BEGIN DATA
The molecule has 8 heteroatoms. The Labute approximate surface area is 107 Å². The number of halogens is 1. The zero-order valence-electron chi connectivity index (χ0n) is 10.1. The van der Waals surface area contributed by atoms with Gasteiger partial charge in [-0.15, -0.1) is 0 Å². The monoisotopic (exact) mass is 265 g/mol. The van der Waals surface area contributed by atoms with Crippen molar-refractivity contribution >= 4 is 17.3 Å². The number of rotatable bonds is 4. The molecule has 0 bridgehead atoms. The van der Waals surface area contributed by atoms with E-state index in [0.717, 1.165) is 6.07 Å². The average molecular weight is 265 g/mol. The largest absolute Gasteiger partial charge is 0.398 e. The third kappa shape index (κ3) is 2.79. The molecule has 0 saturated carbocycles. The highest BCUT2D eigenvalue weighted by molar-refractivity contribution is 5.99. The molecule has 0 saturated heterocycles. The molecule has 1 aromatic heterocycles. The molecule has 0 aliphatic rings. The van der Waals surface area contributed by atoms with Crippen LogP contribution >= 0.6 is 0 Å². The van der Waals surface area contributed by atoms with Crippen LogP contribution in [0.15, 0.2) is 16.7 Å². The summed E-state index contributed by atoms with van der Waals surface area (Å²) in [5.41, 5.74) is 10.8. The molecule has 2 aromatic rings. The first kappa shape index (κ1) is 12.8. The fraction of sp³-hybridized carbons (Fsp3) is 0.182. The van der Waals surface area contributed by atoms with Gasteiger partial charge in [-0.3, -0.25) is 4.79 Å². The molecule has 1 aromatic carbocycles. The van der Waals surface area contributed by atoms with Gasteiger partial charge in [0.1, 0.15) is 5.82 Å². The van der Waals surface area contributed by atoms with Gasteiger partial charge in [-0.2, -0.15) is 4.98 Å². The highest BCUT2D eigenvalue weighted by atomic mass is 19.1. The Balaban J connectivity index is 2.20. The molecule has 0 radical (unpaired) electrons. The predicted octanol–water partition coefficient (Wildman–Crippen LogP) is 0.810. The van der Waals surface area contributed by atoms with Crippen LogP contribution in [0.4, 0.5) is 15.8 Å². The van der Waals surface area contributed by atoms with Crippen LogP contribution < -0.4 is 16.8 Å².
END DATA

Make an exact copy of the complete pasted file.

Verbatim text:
The molecule has 8 heteroatoms. The Labute approximate surface area is 107 Å². The number of halogens is 1. The zero-order valence-electron chi connectivity index (χ0n) is 10.1. The van der Waals surface area contributed by atoms with Gasteiger partial charge in [-0.15, -0.1) is 0 Å². The monoisotopic (exact) mass is 265 g/mol. The van der Waals surface area contributed by atoms with Crippen molar-refractivity contribution >= 4 is 17.3 Å². The number of rotatable bonds is 4. The molecule has 0 bridgehead atoms. The van der Waals surface area contributed by atoms with E-state index in [0.717, 1.165) is 6.07 Å². The average molecular weight is 265 g/mol. The largest absolute Gasteiger partial charge is 0.398 e. The third kappa shape index (κ3) is 2.79. The molecule has 0 saturated carbocycles. The highest BCUT2D eigenvalue weighted by molar-refractivity contribution is 5.99. The molecule has 0 saturated heterocycles. The molecule has 1 aromatic heterocycles. The molecule has 0 aliphatic rings. The van der Waals surface area contributed by atoms with Crippen LogP contribution >= 0.6 is 0 Å². The van der Waals surface area contributed by atoms with Crippen LogP contribution in [0.15, 0.2) is 16.7 Å². The summed E-state index contributed by atoms with van der Waals surface area (Å²) in [5.41, 5.74) is 10.8. The molecule has 2 aromatic rings. The first kappa shape index (κ1) is 12.8. The fraction of sp³-hybridized carbons (Fsp3) is 0.182. The van der Waals surface area contributed by atoms with Gasteiger partial charge in [-0.3, -0.25) is 4.79 Å². The molecule has 1 aromatic carbocycles. The van der Waals surface area contributed by atoms with Gasteiger partial charge in [0.1, 0.15) is 5.82 Å². The van der Waals surface area contributed by atoms with Gasteiger partial charge in [-0.2, -0.15) is 4.98 Å². The highest BCUT2D eigenvalue weighted by atomic mass is 19.1. The Balaban J connectivity index is 2.20. The molecule has 0 radical (unpaired) electrons. The predicted octanol–water partition coefficient (Wildman–Crippen LogP) is 0.810. The van der Waals surface area contributed by atoms with Crippen LogP contribution in [0.4, 0.5) is 15.8 Å². The van der Waals surface area contributed by atoms with Crippen LogP contribution < -0.4 is 16.8 Å².